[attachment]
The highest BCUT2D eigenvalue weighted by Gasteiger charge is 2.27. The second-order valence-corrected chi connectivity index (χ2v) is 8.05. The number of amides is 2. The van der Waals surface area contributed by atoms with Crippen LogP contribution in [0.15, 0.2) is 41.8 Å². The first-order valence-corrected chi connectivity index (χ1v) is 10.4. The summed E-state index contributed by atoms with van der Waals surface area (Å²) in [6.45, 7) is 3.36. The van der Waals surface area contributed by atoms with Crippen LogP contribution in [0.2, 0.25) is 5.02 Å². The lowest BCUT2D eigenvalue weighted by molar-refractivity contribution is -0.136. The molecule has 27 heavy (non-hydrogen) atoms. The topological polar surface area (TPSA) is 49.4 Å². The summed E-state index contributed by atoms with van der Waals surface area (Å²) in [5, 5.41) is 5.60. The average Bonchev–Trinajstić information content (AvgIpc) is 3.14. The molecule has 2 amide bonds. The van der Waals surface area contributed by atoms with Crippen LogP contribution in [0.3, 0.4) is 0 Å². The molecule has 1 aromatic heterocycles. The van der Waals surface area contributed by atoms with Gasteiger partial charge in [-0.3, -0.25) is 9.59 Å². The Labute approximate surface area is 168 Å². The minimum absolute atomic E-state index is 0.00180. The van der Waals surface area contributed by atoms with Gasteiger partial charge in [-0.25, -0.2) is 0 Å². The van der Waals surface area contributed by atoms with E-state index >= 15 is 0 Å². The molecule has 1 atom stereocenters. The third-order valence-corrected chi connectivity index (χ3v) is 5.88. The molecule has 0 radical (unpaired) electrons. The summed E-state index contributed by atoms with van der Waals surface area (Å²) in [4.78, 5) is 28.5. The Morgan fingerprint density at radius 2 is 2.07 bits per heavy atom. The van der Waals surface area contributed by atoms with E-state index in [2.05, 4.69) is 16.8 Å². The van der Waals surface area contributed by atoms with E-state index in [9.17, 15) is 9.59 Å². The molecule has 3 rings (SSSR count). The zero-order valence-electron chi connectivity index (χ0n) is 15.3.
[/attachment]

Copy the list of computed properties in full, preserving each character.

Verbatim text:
The highest BCUT2D eigenvalue weighted by Gasteiger charge is 2.27. The second-order valence-corrected chi connectivity index (χ2v) is 8.05. The number of amides is 2. The van der Waals surface area contributed by atoms with Crippen LogP contribution in [0.15, 0.2) is 41.8 Å². The first-order valence-corrected chi connectivity index (χ1v) is 10.4. The summed E-state index contributed by atoms with van der Waals surface area (Å²) in [6.45, 7) is 3.36. The van der Waals surface area contributed by atoms with Crippen LogP contribution in [0.2, 0.25) is 5.02 Å². The lowest BCUT2D eigenvalue weighted by molar-refractivity contribution is -0.136. The molecule has 27 heavy (non-hydrogen) atoms. The topological polar surface area (TPSA) is 49.4 Å². The summed E-state index contributed by atoms with van der Waals surface area (Å²) in [5, 5.41) is 5.60. The average Bonchev–Trinajstić information content (AvgIpc) is 3.14. The molecule has 2 amide bonds. The van der Waals surface area contributed by atoms with Crippen LogP contribution in [0.3, 0.4) is 0 Å². The molecule has 1 aromatic heterocycles. The van der Waals surface area contributed by atoms with Gasteiger partial charge in [-0.3, -0.25) is 9.59 Å². The Labute approximate surface area is 168 Å². The minimum absolute atomic E-state index is 0.00180. The van der Waals surface area contributed by atoms with Gasteiger partial charge in [-0.25, -0.2) is 0 Å². The van der Waals surface area contributed by atoms with E-state index >= 15 is 0 Å². The molecule has 1 atom stereocenters. The third-order valence-corrected chi connectivity index (χ3v) is 5.88. The molecule has 0 radical (unpaired) electrons. The summed E-state index contributed by atoms with van der Waals surface area (Å²) in [4.78, 5) is 28.5. The Morgan fingerprint density at radius 2 is 2.07 bits per heavy atom. The van der Waals surface area contributed by atoms with E-state index in [2.05, 4.69) is 16.8 Å². The van der Waals surface area contributed by atoms with E-state index in [9.17, 15) is 9.59 Å². The molecule has 3 rings (SSSR count). The zero-order valence-electron chi connectivity index (χ0n) is 15.3.